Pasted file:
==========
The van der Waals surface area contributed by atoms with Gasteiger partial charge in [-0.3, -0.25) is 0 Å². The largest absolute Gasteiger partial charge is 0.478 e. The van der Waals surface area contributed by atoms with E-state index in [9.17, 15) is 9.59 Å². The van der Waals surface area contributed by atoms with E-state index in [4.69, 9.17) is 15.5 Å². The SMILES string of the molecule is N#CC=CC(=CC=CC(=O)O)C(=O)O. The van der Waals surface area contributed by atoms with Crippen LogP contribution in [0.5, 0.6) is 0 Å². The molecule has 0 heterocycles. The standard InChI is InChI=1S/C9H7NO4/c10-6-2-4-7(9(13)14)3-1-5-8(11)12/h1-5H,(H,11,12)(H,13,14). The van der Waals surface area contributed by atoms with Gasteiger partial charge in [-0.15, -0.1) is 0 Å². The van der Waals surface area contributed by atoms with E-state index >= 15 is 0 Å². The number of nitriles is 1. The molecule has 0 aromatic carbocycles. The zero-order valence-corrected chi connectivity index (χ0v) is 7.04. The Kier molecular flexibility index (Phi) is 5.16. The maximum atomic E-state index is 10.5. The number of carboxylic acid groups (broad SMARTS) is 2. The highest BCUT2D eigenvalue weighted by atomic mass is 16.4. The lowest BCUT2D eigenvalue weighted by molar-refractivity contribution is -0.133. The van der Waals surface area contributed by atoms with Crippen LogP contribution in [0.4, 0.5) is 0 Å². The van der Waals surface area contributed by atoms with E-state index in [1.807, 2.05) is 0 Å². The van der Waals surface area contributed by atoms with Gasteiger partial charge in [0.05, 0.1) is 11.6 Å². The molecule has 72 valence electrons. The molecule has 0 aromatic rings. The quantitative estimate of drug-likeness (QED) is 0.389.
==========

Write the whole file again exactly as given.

The van der Waals surface area contributed by atoms with Gasteiger partial charge in [-0.3, -0.25) is 0 Å². The largest absolute Gasteiger partial charge is 0.478 e. The van der Waals surface area contributed by atoms with E-state index in [9.17, 15) is 9.59 Å². The van der Waals surface area contributed by atoms with E-state index in [4.69, 9.17) is 15.5 Å². The SMILES string of the molecule is N#CC=CC(=CC=CC(=O)O)C(=O)O. The van der Waals surface area contributed by atoms with Crippen LogP contribution in [0.5, 0.6) is 0 Å². The molecule has 0 heterocycles. The standard InChI is InChI=1S/C9H7NO4/c10-6-2-4-7(9(13)14)3-1-5-8(11)12/h1-5H,(H,11,12)(H,13,14). The van der Waals surface area contributed by atoms with Gasteiger partial charge in [-0.15, -0.1) is 0 Å². The van der Waals surface area contributed by atoms with E-state index >= 15 is 0 Å². The number of nitriles is 1. The molecule has 0 aromatic carbocycles. The zero-order valence-corrected chi connectivity index (χ0v) is 7.04. The Kier molecular flexibility index (Phi) is 5.16. The maximum atomic E-state index is 10.5. The number of carboxylic acid groups (broad SMARTS) is 2. The highest BCUT2D eigenvalue weighted by atomic mass is 16.4. The lowest BCUT2D eigenvalue weighted by molar-refractivity contribution is -0.133. The van der Waals surface area contributed by atoms with Crippen LogP contribution in [0.4, 0.5) is 0 Å². The van der Waals surface area contributed by atoms with E-state index in [1.807, 2.05) is 0 Å². The van der Waals surface area contributed by atoms with Gasteiger partial charge in [0.05, 0.1) is 11.6 Å². The molecule has 72 valence electrons. The molecule has 0 aromatic rings. The quantitative estimate of drug-likeness (QED) is 0.389.